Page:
Other types of output

So far we’ve focussed on snapshot tests for output printed to the console. But expect_snapshot() also captures messages, errors, and warnings. The following function generates a some output, a message, and a warning:

f <- function() {
  print("Hello")
  message("Hi!")
  warning("How are you?")
}

And expect_snapshot() captures them all:

test_that("f() makes lots of noice", {
  expect_snapshot(f())
})
#> ── Warning (<text>:2:3): f() makes lots of noice ───────────────────────────────
#> Adding new snapshot:
#> Code
#>   f()
#> Output
#>   [1] "Hello"
#> Message <simpleMessage>
#>   Hi!
#> Warning <simpleWarning>
#>   How are you?

Capturing errors is slightly more difficult because expect_snapshot() will fail when there’s an error:

test_that("you can't add a number and a letter", {
  expect_snapshot(1 + "a")
})
#> ── Failure (<text>:2:3): you can't add a number and a letter ───────────────────
#> `1 + "a"` threw an unexpected error.
#> Message: non-numeric argument to binary operator
#> Class:   simpleError/error/condition

This is a safety valve that ensures that you don’t accidentally write broken code. To deliberately snapshot an error, you’ll have to specifically request it with error = TRUE:

test_that("you can't add a number and a letter", {
  expect_snapshot(1 + "a", error = TRUE)
})
#> ── Warning (<text>:2:3): you can't add a number and a letter ───────────────────
#> Adding new snapshot:
#> Code
#>   1 + "a"
#> Error <simpleError>
#>   non-numeric argument to binary operator

When the code gets longer, I like to put error = TRUE up front so it’s a little more obvious:

test_that("you can't add weird thngs", {
  expect_snapshot(error = TRUE, {
    1 + "a"
    mtcars + iris
    mean + sum
  })
})
#> ── Warning (<text>:2:3): you can't add weird thngs ─────────────────────────────
#> Adding new snapshot:
#> Code
#>   1 + "a"
#> Error <simpleError>
#>   non-numeric argument to binary operator
#> Code
#>   mtcars + iris
#> Error <simpleError>
#>   '+' only defined for equally-sized data frames
#> Code
#>   mean + sum
#> Error <simpleError>
#>   non-numeric argument to binary operator

Other types of snapshot

expect_snapshot() is the most used snapshot function because it records everything: the code you run, printed output, messages, warnings, and errors. But sometimes you just want to capture the output or errors in which you might want to use expect_snapshot_output() or expect_snapshot_error().

Or rather than caring about side-effects, you may want to check that the value of an R object stays the same. In this case, you can use expect_snapshot_value() which offers a number of serialisation approaches that provide a tradeoff between accuracy and human readability.

Whole file snapshotting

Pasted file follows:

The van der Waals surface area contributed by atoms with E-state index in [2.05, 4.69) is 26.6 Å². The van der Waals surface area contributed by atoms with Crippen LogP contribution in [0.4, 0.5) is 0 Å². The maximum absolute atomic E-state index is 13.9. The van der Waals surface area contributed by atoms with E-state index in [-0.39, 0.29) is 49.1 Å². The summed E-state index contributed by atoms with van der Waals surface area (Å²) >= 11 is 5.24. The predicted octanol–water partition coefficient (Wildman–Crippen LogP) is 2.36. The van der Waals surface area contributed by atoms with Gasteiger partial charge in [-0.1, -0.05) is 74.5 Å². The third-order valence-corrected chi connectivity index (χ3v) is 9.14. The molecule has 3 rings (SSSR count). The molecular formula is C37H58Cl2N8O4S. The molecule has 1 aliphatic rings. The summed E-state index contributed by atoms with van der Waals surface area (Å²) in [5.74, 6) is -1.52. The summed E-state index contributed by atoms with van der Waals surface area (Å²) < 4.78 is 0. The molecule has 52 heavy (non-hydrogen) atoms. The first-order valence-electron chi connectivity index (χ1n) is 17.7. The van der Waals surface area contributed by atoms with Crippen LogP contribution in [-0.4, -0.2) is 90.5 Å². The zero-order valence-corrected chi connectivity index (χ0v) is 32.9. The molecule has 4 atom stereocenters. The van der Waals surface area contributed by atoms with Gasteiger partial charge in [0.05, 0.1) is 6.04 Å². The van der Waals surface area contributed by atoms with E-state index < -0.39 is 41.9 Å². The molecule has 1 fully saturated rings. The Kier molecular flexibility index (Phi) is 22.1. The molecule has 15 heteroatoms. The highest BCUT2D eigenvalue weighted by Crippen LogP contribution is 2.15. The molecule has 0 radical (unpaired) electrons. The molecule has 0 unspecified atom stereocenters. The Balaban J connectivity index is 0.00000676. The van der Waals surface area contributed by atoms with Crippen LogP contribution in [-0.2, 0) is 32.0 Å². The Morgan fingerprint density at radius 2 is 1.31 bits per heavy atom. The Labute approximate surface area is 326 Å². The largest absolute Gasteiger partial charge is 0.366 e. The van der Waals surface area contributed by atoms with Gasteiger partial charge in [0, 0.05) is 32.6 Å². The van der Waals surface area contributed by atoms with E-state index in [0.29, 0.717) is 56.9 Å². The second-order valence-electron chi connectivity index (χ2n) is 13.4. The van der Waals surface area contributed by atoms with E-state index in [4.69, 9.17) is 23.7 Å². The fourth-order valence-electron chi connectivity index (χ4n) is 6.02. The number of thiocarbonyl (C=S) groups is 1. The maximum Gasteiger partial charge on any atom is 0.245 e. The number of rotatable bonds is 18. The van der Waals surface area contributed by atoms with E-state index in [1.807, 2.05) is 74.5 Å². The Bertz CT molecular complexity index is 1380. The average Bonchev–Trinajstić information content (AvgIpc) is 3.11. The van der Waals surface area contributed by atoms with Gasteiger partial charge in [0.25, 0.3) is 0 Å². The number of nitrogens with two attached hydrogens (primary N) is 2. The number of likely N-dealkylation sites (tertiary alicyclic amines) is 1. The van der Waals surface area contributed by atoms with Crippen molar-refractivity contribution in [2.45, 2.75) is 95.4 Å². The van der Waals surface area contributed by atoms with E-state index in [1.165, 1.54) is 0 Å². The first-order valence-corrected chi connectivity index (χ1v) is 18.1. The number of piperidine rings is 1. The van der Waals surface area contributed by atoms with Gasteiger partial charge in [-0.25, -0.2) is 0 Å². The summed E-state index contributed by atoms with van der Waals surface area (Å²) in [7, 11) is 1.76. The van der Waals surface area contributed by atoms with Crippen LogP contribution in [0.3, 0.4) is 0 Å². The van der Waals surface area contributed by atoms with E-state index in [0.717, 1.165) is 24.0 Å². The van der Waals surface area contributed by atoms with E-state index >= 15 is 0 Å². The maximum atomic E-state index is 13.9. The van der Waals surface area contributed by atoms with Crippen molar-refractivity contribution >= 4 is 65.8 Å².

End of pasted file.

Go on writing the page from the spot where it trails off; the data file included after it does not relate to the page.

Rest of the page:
expect_snapshot(), expect_snapshot_output(), expect_snapshot_error(), and expect_snapshot_value() all store their snapshots in a single file per test. But that doesn’t work for all file types — for example, what happens if you want to snapshot an image? expect_snapshot_file() provides an alternative workflow that generates one snapshot per expectation, rather than one file per test. Assuming you’re in test-burger.R then the snapshot created by expect_snapshot_file(code_that_returns_path_to_file(), "toppings.png") would be saved in tests/testthat/_snaps/burger/toppings.png. If a future change in the code creates a different file it will be saved in tests/testthat/_snaps/burger/toppings.new.png.

Unlike expect_snapshot() and friends, expect_snapshot_file() can’t provide an automatic diff when the test fails. Instead you’ll need to call snapshot_review(). This launches a Shiny app that allows you to visually review each change and approve it if it’s deliberate:

The display varies based on the file type (currently text files, common image files, and csv files are supported).

Sometimes the failure occurs in a non-interactive environment where you can’t run snapshot_review(), e.g. in R CMD check. In this case, the easiest fix is to retrieve the .new file, copy it into the appropriate directory, then run snapshot_review() locally. If your code was run on a CI platform, you’ll need to start by downloading the run “artifact”, which contains the check folder.

In most cases, we don’t expect you to use expect_snapshot_file() directly. Instead, you’ll use it via a wrapper that does its best to gracefully skip tests when differences in platform or package versions make it unlikely to generate perfectly reproducible output.

Previous work

This is not the first time that testthat has attempted to provide snapshot testing (although it’s the first time I knew what other languages called them). This section describes some of the previous attempts and why we believe the new approach is better.

  • verify_output() has three main drawbacks:

    • You have to supply a path where the output will be saved. This seems like a small issue, but thinking of a good name, and managing the difference between interactive and test-time paths introduces a suprising amount of friction.

    • It always overwrites the previous result; automatically assuming that the changes are correct. That means you have to use it with git and it’s easy to accidentally accept unwanted changes.

    • It’s relatively coarse grained, which means tests that use it tend to keep growing and growing.

  • expect_known_output() is finer grained version of verify_output() that captures output from a single function. The requirement to produce a path for each individual expectation makes it even more painful to use.

  • expect_known_value() and expect_known_hash() have all the disadvantages of expect_known_output(), but also produce binary output meaning that you can’t easily review test differences in pull requests.